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Molecule May Be Key To Nicotine Addiction

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A single molecule may be partly to blame for nicotine's addictive allure, a finding that researchers say could lead to potential therapies to help millions of smokers quit a life-threatening habit.

More than 4 million people around the globe -- 440,000 of them Americans -- die from smoking-related causes each year. And, the nicotine-laced smoke damages more than just their lungs.

The California researchers not only pinpointed a molecule responsible for nicotine addiction, they also created specialized mice to make it easier to search for other molecules impacted by nicotine addiction.

The research team started by fiddling with a single gene to create mice that were hypersensitive to nicotine. The genetically engineered mice were tripped up by the tiniest exposure to nicotine -- a concentration 1/50th of the strength of nicotine coursing through a typical smoker's blood. Once hooked, the mice experienced classic signs of nicotine dependence that keep smokers puffing, the research team reports Friday in the journal Science.

"Dependence-related behaviors, including reward, tolerance, and sensitization, occur strongly and at remarkably low nicotine doses" in the mice, the research team wrote.

In humans, reward arrives as a pleasant little jolt of dopamine, a calming brain chemical unleashed by nicotine. The body's tolerance for the drug leads to more smoking. Sensitization means not feeling good without a nicotine fix, said Henry Lester, a biology professor at the California Institute of Technology who was among the paper's 10 authors. In mice, researchers saw reward when mice chose nicotine hits over salt, changed body temperatures as evidence of tolerance and more running around among sensitized mice.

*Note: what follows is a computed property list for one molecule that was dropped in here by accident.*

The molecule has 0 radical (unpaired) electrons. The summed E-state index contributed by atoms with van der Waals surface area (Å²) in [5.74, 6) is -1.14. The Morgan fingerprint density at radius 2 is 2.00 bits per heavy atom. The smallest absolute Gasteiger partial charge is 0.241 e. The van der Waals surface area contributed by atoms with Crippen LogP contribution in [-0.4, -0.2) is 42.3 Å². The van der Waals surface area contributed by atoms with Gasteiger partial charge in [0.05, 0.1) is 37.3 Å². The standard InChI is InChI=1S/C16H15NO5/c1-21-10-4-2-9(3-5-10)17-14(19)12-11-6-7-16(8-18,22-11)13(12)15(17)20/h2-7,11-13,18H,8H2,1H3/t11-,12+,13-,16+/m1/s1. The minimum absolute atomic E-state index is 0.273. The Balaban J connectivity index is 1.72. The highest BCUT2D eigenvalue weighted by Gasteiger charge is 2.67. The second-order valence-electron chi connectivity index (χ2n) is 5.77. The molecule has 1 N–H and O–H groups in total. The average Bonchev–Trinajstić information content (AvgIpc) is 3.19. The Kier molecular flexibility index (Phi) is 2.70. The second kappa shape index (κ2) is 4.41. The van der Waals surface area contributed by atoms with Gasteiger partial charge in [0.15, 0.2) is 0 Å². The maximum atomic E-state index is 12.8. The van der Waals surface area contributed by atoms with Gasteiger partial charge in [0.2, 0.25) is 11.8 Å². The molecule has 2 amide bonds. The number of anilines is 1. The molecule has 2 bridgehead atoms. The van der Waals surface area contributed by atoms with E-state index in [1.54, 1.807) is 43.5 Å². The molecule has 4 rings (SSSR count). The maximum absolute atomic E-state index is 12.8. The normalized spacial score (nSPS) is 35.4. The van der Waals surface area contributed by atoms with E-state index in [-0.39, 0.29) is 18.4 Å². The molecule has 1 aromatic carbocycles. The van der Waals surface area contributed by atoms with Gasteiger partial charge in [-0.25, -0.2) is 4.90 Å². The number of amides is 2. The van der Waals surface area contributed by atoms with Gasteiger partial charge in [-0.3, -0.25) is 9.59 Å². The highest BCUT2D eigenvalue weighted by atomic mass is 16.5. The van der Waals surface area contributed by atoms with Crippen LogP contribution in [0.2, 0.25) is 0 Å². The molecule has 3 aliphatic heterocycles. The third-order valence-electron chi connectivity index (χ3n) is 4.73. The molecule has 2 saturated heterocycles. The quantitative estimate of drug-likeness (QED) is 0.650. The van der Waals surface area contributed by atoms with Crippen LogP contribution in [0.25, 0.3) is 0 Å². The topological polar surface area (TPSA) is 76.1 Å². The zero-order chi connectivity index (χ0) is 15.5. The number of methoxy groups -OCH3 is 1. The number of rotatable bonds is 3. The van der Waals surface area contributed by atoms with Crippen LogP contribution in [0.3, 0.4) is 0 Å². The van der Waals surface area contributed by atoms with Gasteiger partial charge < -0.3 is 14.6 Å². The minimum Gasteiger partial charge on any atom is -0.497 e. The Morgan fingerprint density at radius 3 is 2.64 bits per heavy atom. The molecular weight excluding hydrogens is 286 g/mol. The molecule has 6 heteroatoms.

Other researchers praised the study.

The findings "not only provide direct evidence of how nicotine promotes dependence, but also raise fundamental questions about the genetics of addiction," researchers at the Centre Medical Universitaire, in Geneva, Switzerland, wrote in a companion piece.

Could drugs fight addiction?

If the findings in mice hold true for humans, the work points to a specific target for a new drug to attack, others suggest.

People become dependent on nicotine when it parks in nerve cell receptors designed for the chemical acetylcholine. Once nicotine fills that space, dopamine is released. By knowing the specific parking place where nicotine can exact a high toll, a drug could be fashioned to fill it.

"The power lies in the ability to be so specific. In being so specific, you can treat the cause without the ramifications of the side effects," said Stephen L. Dewey,



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